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Potential vectors of rift valley Fever virus in the Mediterranean region


Moutailler, S; Krida, G; Schaffner, F; Vazeille, M; Failloux, A B (2008). Potential vectors of rift valley Fever virus in the Mediterranean region. Vector Borne and Zoonotic Diseases, 8(6):749-53.

Abstract

We evaluated the ability of three mosquito species (Aedes caspius, Aedes detritus, Culex pipiens), collected in southern France and Tunisia, and of different laboratory-established colonies (Aedes aegypti, Aedes albopictus, Aedes vexans, Anopheles gambiae, Culex pipiens, Culex quinquefasciatus) to disseminate two strains of Rift Valley fever virus (RVFV), the virulent ZH548 and the avirulent Clone 13. After feeding on an infectious blood meal at 10(8.5) plaque-forming units/mL, females were maintained at 30 degrees C for 14 days. Surviving females were tested for the presence of virus on head squashes. Disseminated infection rate corresponds to the number of females with disseminated infection among surviving females. Among field-collected mosquitoes, Cx. pipiens was the most susceptible species with disseminated infection rates ranging from 3.9% to 9.1% for French strains and up to 14.7% for Tunisian strains. Among laboratory-established colonies, Ae. aegypti from Tahiti exhibited the highest disseminated infection rates: 90% when infected with ZH548 and 72.6% with Clone 13. The presence of competent Cx. pipiens in southern France and Tunisia indicates the potential for RVFV epizootics to occur if the virus was introduced into countries of the Mediterranean basin.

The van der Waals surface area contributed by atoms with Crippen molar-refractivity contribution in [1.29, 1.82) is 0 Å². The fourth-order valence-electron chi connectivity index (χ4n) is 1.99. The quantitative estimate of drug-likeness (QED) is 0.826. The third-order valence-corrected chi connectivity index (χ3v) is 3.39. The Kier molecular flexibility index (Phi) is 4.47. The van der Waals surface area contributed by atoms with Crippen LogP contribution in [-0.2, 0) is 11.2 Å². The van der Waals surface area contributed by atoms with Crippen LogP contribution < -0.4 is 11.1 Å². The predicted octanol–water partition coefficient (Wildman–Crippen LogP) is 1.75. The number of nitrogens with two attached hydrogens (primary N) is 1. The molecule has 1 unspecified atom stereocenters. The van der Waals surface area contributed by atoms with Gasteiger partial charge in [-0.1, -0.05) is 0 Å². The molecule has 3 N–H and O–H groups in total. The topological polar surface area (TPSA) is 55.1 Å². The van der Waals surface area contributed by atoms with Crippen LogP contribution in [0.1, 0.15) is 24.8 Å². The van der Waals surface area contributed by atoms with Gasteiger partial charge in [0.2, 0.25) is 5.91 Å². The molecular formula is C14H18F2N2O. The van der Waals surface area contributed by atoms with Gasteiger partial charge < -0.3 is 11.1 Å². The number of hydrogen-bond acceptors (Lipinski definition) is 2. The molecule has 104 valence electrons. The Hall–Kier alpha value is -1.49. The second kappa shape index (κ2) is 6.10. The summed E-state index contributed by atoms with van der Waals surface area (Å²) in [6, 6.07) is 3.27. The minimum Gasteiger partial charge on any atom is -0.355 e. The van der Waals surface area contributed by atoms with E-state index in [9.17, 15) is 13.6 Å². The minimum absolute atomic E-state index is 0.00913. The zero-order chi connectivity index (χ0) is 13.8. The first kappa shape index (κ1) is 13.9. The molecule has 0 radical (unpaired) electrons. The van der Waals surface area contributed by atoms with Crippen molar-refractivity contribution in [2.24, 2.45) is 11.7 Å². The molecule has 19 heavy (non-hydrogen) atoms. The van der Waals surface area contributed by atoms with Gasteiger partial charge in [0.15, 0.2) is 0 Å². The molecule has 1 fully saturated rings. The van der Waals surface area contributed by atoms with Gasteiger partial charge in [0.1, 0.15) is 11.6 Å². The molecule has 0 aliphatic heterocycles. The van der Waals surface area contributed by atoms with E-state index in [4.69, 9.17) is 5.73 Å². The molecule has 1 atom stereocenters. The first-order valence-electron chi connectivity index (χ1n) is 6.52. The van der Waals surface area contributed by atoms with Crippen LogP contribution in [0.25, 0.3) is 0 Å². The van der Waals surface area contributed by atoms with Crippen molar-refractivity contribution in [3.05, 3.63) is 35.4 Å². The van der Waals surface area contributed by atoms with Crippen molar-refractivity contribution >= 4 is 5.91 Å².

We evaluated the ability of three mosquito species (Aedes caspius, Aedes detritus, Culex pipiens), collected in southern France and Tunisia, and of different laboratory-established colonies (Aedes aegypti, Aedes albopictus, Aedes vexans, Anopheles gambiae, Culex pipiens, Culex quinquefasciatus) to disseminate two strains of Rift Valley fever virus (RVFV), the virulent ZH548 and the avirulent Clone 13. After feeding on an infectious blood meal at 10(8.5) plaque-forming units/mL, females were maintained at 30 degrees C for 14 days. Surviving females were tested for the presence of virus on head squashes. Disseminated infection rate corresponds to the number of females with disseminated infection among surviving females. Among field-collected mosquitoes, Cx. pipiens was the most susceptible species with disseminated infection rates ranging from 3.9% to 9.1% for French strains and up to 14.7% for Tunisian strains. Among laboratory-established colonies, Ae. aegypti from Tahiti exhibited the highest disseminated infection rates: 90% when infected with ZH548 and 72.6% with Clone 13. The presence of competent Cx. pipiens in southern France and Tunisia indicates the potential for RVFV epizootics to occur if the virus was introduced into countries of the Mediterranean basin.

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Additional indexing

Item Type:Journal Article, refereed, original work
Communities & Collections:05 Vetsuisse Faculty > Institute of Parasitology
04 Faculty of Medicine > Institute of Parasitology
Dewey Decimal Classification:570 Life sciences; biology
610 Medicine & health
600 Technology
Language:English
Date:2008
Deposited On:28 Jan 2009 13:25
Last Modified:05 Apr 2016 12:52
Publisher:Mary Ann Liebert
ISSN:1530-3667
Publisher DOI:10.1089/vbz.2008.0009
PubMed ID:18620510
Permanent URL: http://doi.org/10.5167/uzh-11219

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